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Re: Crime Busters B

Posted: May 8th, 2014, 7:05 pm
by Gearbox
zy__karen17 wrote:Hi! Does anybody know if it is required for the analysis to be written in complete sentences? Thanks!
It really just depends on the test. I've had some tests in which the analysis is already written for you and you just need to right in the info on what unknowns point to a suspect. I've also had tests in which they just give us a blank sheet of paper with lines on it and have us write an analysis (in complete sentences). It really just depends on the test. Sorry, I wish I could be more helpful.

Re: Crime Busters B

Posted: May 15th, 2014, 12:10 pm
by Cheese_Muffin_Man
So a couple of my friends in B division have a question. Can anyone differentiate between inconclusive and circumstantial evidence?

Re: Crime Busters B

Posted: May 21st, 2014, 12:38 pm
by ak12
Circumstantial evidence is a piece of evidence that points a finger towards someone or a group of people, but does not prove anyone's guilt, while inconclusive evidence is evidence that does not even incriminate anyone. For example, a janitor's fingerprint on a door handle of a school after hours is inconclusive, since the janitor had every right to be in the school after-hours. Meanwhile, if a student's fingerprint was found there after-hours, it would by circumstantial. On a completely different note, does anyone have a definite way to distinguish how many and which powders are in a mixture of two or three?

Re: Crime Busters B

Posted: May 26th, 2014, 8:04 pm
by cupcakegirl
ak12 wrote:Circumstantial evidence is a piece of evidence that points a finger towards someone or a group of people, but does not prove anyone's guilt, while inconclusive evidence is evidence that does not even incriminate anyone. For example, a janitor's fingerprint on a door handle of a school after hours is inconclusive, since the janitor had every right to be in the school after-hours. Meanwhile, if a student's fingerprint was found there after-hours, it would by circumstantial. On a completely different note, does anyone have a definite way to distinguish how many and which powders are in a mixture of two or three?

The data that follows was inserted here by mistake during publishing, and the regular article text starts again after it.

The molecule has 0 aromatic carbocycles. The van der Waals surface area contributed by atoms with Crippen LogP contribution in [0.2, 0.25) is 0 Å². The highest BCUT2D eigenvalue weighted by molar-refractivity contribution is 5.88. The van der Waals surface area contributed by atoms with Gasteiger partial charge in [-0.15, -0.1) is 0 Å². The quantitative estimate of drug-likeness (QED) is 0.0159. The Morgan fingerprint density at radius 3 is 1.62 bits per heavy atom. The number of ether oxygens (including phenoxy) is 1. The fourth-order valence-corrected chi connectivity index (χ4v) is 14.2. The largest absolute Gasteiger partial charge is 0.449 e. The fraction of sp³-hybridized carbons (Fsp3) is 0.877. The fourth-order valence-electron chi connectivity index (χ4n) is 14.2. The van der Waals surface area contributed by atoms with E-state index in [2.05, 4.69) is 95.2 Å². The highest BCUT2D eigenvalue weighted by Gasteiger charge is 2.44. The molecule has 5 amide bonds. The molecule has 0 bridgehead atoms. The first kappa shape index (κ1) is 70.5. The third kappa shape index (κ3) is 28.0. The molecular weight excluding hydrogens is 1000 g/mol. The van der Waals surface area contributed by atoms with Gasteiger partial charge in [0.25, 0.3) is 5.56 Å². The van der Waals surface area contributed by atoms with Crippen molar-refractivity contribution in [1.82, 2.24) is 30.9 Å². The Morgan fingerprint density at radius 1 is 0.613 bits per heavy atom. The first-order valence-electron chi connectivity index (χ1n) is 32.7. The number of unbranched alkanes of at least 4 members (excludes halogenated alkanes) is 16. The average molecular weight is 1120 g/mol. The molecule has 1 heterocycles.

Honestly, I think it truly depends on the person. I have found that if you just slow down and really look at both the powder sample and the reactions, you can kind of tell what parts are reacting and such. The only thing I can say with this event is practice, practice, practice. Close to nats, I focused on taking powders tests comprised solely of mixtures and I think it was beneficial. Turned out pretty well I guess (got 4th at nats).

Re: Crime Busters B

Posted: July 14th, 2014, 8:00 pm
by sdbg
Hello Everyone,

This is my first time coaching a Science Olympiad team. Can anyone share the last test (2014) or links to some good resources for this subject?

Appreciate any help,
Thanks in advance.

Re: Crime Busters B

Posted: July 15th, 2014, 5:35 am
by cupcakegirl
sdbg wrote:Hello Everyone,

This is my first time coaching a Science Olympiad team. Can anyone share the last test (2014) or links to some good resources for this subject?

Appreciate any help,
Thanks in advance.
If you're referring to the 2014 National test, no one has it yet, but it will be available for purchase sometime in the fall I believe, usually at about the same time as the rules. If you're looking for some good resources, I would recommend starting with the Crime Busters Wiki and the Crime Busters page on soinc.org, which is actually one of the most helpful event pages from soinc (at least in my opinion). If you get the supplies for your team and provide a few helpful pushes along the way, they should do great.

Thanks for agreeing to coach someone! :)